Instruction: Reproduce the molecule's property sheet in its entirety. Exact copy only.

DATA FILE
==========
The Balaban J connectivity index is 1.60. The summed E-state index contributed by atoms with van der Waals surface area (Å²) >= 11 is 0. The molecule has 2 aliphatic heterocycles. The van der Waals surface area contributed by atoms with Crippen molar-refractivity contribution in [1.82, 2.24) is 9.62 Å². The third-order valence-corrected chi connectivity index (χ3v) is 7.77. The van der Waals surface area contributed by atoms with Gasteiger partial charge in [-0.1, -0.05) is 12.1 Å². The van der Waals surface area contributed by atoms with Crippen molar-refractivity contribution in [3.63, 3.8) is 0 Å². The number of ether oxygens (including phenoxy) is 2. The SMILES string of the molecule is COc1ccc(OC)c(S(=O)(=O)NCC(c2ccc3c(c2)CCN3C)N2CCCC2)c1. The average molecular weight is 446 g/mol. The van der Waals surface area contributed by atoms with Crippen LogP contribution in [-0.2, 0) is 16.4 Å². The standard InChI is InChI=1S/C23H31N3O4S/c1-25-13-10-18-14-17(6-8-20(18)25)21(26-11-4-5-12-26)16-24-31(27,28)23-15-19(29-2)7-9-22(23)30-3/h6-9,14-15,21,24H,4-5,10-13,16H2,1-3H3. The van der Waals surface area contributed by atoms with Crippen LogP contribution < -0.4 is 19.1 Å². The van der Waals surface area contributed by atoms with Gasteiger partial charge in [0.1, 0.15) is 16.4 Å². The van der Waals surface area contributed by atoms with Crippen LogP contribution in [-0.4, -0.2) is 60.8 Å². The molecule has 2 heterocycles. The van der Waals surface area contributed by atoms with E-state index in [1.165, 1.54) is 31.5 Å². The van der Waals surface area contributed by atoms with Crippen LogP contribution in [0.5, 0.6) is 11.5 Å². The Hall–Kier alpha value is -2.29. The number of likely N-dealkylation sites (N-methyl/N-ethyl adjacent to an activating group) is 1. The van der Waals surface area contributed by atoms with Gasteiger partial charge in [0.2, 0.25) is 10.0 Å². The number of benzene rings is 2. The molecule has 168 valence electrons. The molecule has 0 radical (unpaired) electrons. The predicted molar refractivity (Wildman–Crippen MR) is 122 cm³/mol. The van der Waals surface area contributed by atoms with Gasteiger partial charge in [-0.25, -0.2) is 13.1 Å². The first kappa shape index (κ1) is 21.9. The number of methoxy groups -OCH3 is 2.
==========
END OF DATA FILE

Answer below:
The Balaban J connectivity index is 1.60. The summed E-state index contributed by atoms with van der Waals surface area (Å²) >= 11 is 0. The molecule has 2 aliphatic heterocycles. The van der Waals surface area contributed by atoms with Crippen molar-refractivity contribution in [1.82, 2.24) is 9.62 Å². The third-order valence-corrected chi connectivity index (χ3v) is 7.77. The van der Waals surface area contributed by atoms with Gasteiger partial charge in [-0.1, -0.05) is 12.1 Å². The van der Waals surface area contributed by atoms with Crippen molar-refractivity contribution in [3.63, 3.8) is 0 Å². The number of ether oxygens (including phenoxy) is 2. The SMILES string of the molecule is COc1ccc(OC)c(S(=O)(=O)NCC(c2ccc3c(c2)CCN3C)N2CCCC2)c1. The average molecular weight is 446 g/mol. The van der Waals surface area contributed by atoms with Crippen LogP contribution in [-0.2, 0) is 16.4 Å². The standard InChI is InChI=1S/C23H31N3O4S/c1-25-13-10-18-14-17(6-8-20(18)25)21(26-11-4-5-12-26)16-24-31(27,28)23-15-19(29-2)7-9-22(23)30-3/h6-9,14-15,21,24H,4-5,10-13,16H2,1-3H3. The van der Waals surface area contributed by atoms with Crippen LogP contribution < -0.4 is 19.1 Å². The van der Waals surface area contributed by atoms with Gasteiger partial charge in [0.1, 0.15) is 16.4 Å². The van der Waals surface area contributed by atoms with Crippen LogP contribution in [-0.4, -0.2) is 60.8 Å². The molecule has 2 heterocycles. The van der Waals surface area contributed by atoms with E-state index in [1.165, 1.54) is 31.5 Å². The van der Waals surface area contributed by atoms with Crippen LogP contribution in [0.5, 0.6) is 11.5 Å². The Hall–Kier alpha value is -2.29. The number of likely N-dealkylation sites (N-methyl/N-ethyl adjacent to an activating group) is 1. The van der Waals surface area contributed by atoms with Gasteiger partial charge in [0.2, 0.25) is 10.0 Å². The number of benzene rings is 2. The molecule has 168 valence electrons. The molecule has 0 radical (unpaired) electrons. The predicted molar refractivity (Wildman–Crippen MR) is 122 cm³/mol. The van der Waals surface area contributed by atoms with Gasteiger partial charge in [-0.25, -0.2) is 13.1 Å². The first kappa shape index (κ1) is 21.9. The number of methoxy groups -OCH3 is 2.